Respondents argue that the district court erred by granting appellants' motion to amend the special verdict and by reversing the jury's award of past income loss and loss of future earning capacity. We review the grant of a motion to amend a jury verdict for an abuse of that discretion. Damages for defamation include: (1) harm to plaintiff's reputation and standing in the community; (2) mental distress; (3) humiliation; (4) embarrassment; (5) physical disability; and (6) economic loss caused by the defamatory statement or communication. 4 Minnesota Practice, CIVJIG 50.55 (2006). A party asking for damages must prove the nature, duration, and consequences of his or her injury, and the jury may not decide damages based on speculation or guess. Canada v. McCarthy, 567 N.W.2d 496, 507 (Minn. 1997); 4A Minnesota Practice, CIVJIG 90.15 (2006).
The district court concluded that "there was no evidence presented" to show that Pham suffered a loss of either past income or future earning capacity and, therefore, reduced the jury verdict by $73,000 and $54,000, respectively. The district court found that:
The only evidence submitted as to Capital Market was the gross income that was shown on a monthly basis for the year 2003 and up until the Market was sold in 2004. There was no testimony regarding expenses, including but not limited to the cost of goods, labor costs or taxes, which would have to be subtracted from gross income. In this court's opinion, the evidence cannot reasonably sustain the allocation for past income loss or future earning capacity as it relates to Capital Market.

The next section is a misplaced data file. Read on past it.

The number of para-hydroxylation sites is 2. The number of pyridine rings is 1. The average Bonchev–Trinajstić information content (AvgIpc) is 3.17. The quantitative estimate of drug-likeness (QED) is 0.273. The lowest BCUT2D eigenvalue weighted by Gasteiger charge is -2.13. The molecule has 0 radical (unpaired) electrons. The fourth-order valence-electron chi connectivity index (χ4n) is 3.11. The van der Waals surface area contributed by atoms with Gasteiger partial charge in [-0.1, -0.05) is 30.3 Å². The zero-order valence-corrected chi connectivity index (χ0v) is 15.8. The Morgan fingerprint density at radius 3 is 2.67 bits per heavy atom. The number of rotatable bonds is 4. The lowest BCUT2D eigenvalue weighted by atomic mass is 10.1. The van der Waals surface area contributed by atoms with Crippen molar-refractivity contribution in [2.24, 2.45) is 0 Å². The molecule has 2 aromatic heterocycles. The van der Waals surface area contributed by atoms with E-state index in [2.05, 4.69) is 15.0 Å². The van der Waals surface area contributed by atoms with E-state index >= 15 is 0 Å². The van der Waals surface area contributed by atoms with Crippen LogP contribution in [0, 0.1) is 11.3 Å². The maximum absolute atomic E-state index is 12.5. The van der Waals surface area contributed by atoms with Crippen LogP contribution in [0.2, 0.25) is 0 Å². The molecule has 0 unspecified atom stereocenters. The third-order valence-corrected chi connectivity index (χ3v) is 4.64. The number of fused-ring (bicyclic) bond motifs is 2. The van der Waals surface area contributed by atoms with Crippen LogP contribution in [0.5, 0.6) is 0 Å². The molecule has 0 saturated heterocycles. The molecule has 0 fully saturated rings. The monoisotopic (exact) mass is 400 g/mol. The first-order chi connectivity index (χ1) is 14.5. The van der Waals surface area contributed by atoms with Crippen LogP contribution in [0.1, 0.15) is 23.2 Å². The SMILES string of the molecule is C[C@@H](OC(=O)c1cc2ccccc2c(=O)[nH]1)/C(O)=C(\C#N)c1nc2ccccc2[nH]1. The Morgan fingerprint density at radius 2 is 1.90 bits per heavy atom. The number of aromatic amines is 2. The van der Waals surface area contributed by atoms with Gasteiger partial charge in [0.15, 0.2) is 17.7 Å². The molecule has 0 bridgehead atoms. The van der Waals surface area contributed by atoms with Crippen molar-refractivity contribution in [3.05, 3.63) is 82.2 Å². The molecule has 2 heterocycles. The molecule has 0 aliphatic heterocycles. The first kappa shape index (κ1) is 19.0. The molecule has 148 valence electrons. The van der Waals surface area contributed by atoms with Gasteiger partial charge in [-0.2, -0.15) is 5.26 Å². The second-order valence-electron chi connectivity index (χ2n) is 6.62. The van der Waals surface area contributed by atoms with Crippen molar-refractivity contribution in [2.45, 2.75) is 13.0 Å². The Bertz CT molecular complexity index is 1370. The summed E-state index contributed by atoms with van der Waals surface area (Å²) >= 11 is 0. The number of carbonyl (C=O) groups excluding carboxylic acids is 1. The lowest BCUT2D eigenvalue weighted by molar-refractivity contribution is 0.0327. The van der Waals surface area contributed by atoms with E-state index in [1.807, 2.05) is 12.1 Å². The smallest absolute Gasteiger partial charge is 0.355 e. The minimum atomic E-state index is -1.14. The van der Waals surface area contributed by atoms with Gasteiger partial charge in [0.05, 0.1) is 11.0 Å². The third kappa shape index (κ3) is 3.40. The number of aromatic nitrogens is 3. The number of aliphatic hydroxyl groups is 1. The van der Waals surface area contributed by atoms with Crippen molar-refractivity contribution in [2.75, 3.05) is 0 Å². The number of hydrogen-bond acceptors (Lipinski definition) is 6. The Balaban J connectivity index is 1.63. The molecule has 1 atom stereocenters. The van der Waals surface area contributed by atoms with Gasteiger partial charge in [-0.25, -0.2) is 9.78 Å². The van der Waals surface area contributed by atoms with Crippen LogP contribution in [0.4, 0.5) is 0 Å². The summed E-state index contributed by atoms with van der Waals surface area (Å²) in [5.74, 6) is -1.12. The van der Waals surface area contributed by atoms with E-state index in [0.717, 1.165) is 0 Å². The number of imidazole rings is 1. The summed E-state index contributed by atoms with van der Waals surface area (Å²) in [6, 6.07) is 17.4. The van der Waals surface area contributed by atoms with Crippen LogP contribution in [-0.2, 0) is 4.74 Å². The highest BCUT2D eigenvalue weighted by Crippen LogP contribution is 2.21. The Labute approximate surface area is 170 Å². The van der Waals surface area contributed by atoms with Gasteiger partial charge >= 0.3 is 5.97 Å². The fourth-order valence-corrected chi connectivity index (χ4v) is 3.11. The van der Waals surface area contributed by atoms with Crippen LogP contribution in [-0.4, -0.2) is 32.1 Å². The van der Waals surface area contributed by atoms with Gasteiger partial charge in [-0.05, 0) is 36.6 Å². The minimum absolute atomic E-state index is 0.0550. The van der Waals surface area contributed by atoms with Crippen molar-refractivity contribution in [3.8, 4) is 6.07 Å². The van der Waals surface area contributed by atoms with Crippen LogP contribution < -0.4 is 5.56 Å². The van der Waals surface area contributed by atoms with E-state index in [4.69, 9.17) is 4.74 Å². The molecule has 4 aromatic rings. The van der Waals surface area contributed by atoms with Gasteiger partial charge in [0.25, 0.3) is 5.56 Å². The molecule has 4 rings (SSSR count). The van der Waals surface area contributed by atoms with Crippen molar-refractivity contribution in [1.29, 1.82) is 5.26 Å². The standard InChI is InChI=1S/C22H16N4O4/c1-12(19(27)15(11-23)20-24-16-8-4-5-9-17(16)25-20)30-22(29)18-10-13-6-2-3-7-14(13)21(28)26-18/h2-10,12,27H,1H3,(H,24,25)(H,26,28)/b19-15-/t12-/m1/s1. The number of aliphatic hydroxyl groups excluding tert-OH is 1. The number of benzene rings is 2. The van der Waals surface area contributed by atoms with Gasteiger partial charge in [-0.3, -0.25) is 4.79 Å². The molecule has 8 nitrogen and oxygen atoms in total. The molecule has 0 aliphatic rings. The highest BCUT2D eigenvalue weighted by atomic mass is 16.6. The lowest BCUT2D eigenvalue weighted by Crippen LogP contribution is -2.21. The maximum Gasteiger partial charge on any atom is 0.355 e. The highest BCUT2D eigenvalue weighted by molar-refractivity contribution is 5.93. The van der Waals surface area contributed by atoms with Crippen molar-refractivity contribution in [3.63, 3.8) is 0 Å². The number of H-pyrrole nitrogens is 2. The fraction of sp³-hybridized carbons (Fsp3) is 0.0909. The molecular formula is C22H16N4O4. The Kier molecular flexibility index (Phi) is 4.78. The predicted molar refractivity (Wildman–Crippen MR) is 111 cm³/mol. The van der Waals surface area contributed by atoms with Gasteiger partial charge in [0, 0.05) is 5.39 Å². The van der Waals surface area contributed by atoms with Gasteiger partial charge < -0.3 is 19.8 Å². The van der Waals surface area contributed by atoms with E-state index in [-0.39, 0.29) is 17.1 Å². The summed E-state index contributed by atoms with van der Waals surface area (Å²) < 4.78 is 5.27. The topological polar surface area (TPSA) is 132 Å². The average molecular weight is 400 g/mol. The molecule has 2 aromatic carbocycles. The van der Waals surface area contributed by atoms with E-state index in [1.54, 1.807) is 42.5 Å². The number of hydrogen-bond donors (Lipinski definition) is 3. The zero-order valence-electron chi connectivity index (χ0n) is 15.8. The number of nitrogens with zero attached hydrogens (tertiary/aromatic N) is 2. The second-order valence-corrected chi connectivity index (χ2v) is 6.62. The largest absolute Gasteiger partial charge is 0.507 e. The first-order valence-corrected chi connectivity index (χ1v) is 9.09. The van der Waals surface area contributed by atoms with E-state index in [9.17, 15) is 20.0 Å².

No evidence was offered during trial specifying the amount of income respondent Pham received from Capital Market. While there is some evidence in the record that Pham lost rental income due to the defamatory statements, the evidence is not specific. Respondent Pham did not offer of business expenses, which is necessary to determine net income. On this record, the district court did not abuse its discretion. McCarthy, 567 N.W.2d at 507.
Appellants argue that the district court erred in not dismissing respondent Capital Market's claim for tortious interference with prospective advantage on the grounds that respondents failed to plead the claim in their complaint and that the claim fails as a matter of law. Initially, appellants argue that respondent did not plead tortious interference with prospective advantage, that no amendment to the pleading was granted by the district court and, therefore, the claim must be dismissed.
Rule 15.02 allows amendments to the pleadings to conform to the evidence. See Minn. R. Civ. P. 15.02 (stating that when issues not raised by the pleadings are tried by express or implied consent of the parties, they shall be treated in all respects as if they had been raised in the pleadings). Consent to litigate an issue not raised in pleadings may be implied where a party does not object to evidence relating to the issue or puts in his own evidence relating to the issue. Folk v. Home Mut. Ins. Co., 336 N.W.2d 265, 267 (Minn. 1983); Shandorf v. Shandorf, 401 N.W.2d 439, 442 (Minn. App. 1987). But where evidence offered was pertinent to an issue already stated in the pleadings, the trial court may properly find that no new issue was impliedly litigated by consent. Schumann v. McGinn, 307 Minn. 446, 469, 240 N.W.2d 525, 538 (1976); Roberge v. Cambridge Coop. Creamery Co., 243 Minn. 230, 234, 67 N.W.2d 400, 403 (1954).